BlackWords provides access to both general and specific information about Aboriginal and Torres Strait Islander literary cultures and traditions, providing a platform for the investigation and articulation of what 'Black writing' and 'Aboriginal and Torres Strait Islander literature'. BlackWords also contains records describing published and unpublished books, stories, plays, poems and criticism associated with eligible writers and storytellers and includes works in English and in Indigenous languages.
'Aboriginal people have been inundated with questions about how to be a better ally. It gives us hope but it’s absolutely exhausting.'
'This paper examines the effects of curatorial processes used to develop children's literature digital research projects in the bibliographic database AustLit. Through AustLit's emphasis on contextualising individual works within cultural, biographical, and critical spaces, Australia's literary history is comprehensively represented in a unique digital humanities space. Within AustLit is BlackWords, a project dedicated to recording Australia's Aboriginal and Torres Strait Islander storytelling, publishing, and literary cultural history, including children's and young adult texts. Children's literature has received significant attention in AustLit (and BlackWords) over the last decade through three projects that are documented in this paper. The curation of this data highlights the challenges in presenting ‘national’ literatures in countries where minority voices were (and perhaps continue to be) repressed and unseen. This paper employs a ‘resourceful reading’ approach – both close and distant reading methods – to trace the complex and ever-evolving definition of ‘Australian children's literature’.'
Discusses Anita Heiss' new role as Professor of Communications at the University of Queensland.'
'‘All Australian children deserve to know the country that they share through the stories that Aboriginal people can tell them,’ write Gladys Idjirrimoonra Milroy and Jill Milroy (2008: 42). If country and story, place and voice are intertwined, it is vital that we make space in Australian creative writing classrooms for the reading and writing of Australian Indigenous story. What principles and questions can allow us to begin? We propose six groundings for this work:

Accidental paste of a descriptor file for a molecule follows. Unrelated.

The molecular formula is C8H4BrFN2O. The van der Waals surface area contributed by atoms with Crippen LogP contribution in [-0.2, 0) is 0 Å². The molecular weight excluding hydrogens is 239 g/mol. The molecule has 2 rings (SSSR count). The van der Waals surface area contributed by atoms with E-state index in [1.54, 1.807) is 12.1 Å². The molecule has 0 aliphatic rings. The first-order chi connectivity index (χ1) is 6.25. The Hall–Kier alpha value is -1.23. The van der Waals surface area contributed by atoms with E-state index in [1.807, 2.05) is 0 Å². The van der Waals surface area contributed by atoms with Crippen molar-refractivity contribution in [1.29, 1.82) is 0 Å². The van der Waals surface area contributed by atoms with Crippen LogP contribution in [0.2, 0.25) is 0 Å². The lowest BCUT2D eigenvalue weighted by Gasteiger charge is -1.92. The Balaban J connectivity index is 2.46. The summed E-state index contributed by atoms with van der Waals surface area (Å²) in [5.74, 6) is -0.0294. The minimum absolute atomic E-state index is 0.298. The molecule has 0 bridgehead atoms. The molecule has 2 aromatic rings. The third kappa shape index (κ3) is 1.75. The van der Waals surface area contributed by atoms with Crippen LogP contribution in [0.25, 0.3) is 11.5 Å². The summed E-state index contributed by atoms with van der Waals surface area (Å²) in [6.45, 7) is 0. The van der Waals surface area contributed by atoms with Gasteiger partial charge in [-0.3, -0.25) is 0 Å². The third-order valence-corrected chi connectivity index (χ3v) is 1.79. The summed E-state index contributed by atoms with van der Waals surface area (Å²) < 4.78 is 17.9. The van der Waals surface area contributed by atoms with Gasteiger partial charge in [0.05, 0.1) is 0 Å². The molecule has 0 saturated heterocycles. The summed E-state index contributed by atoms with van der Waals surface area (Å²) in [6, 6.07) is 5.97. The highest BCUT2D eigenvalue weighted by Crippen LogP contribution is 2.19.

This two-part paper will discuss each of these groundings as orienting and motivating principles for work we do as teachers of introductory creative writing units at the University of Canberra.' (Publication abstract)
'Non-fiction books by and about Aboriginal and Torres Strait Islanders have arguably played a crucial role in the framing of public discussion of Indigenous issues in Australia since the 1950s. In this article, I track quantitative trends in the publishing of the approximately 769 such books for the Australian retail trade between 1960 and 2000, as part of what I describe as an emerging “cultural mission” among Australian book publishers through the period. The article then discusses two major trends within the data. The first is an overall increase in the number of titles published annually through the period, while the second is a declining interest by mass-market trade publishers in publishing books in the area from the 1980s onwards versus an increased publication rate by smaller independent presses and two large trade publishers with a particular interest in the area, one of which is also independently owned. The article concludes with a discussion of possible reasons for the latter trend in the context of ongoing debates about white Australian colonialism.' (Publication abstract)
Only a year or so ago I had been addressing an audience of trees out of frustration at the deafness of Australians to Indigenous issues. Now here I am, collecting and showcasing the powerful words of some of our great Aboriginal and Torres Strait Islander writers and orators. Perhaps the trees put in a good word for me. I like to think so.
'Anita Heiss's latest novel, Tiddas (Simon and Schuster, 2014), is a demonstration of the way Black Australian stories are surging through a wide variety of genres in Australian literature. The story explores friendship, family, books and the challenges and pleasures that women meet along life's pathways as culture, history, love and babies collide with the realities of modern Australia. Heiss, who has been described as inventing Aboriginal Chick Lit (or 'Chock Lit'), is a dynamic, committed writer with a social conscience. So many of the writers whose careers, lives and writing is showcased in BlackWords (the most popular project in the AustLit web resource) deal with the realities 'of living Black in Australia.' (Publication abstract)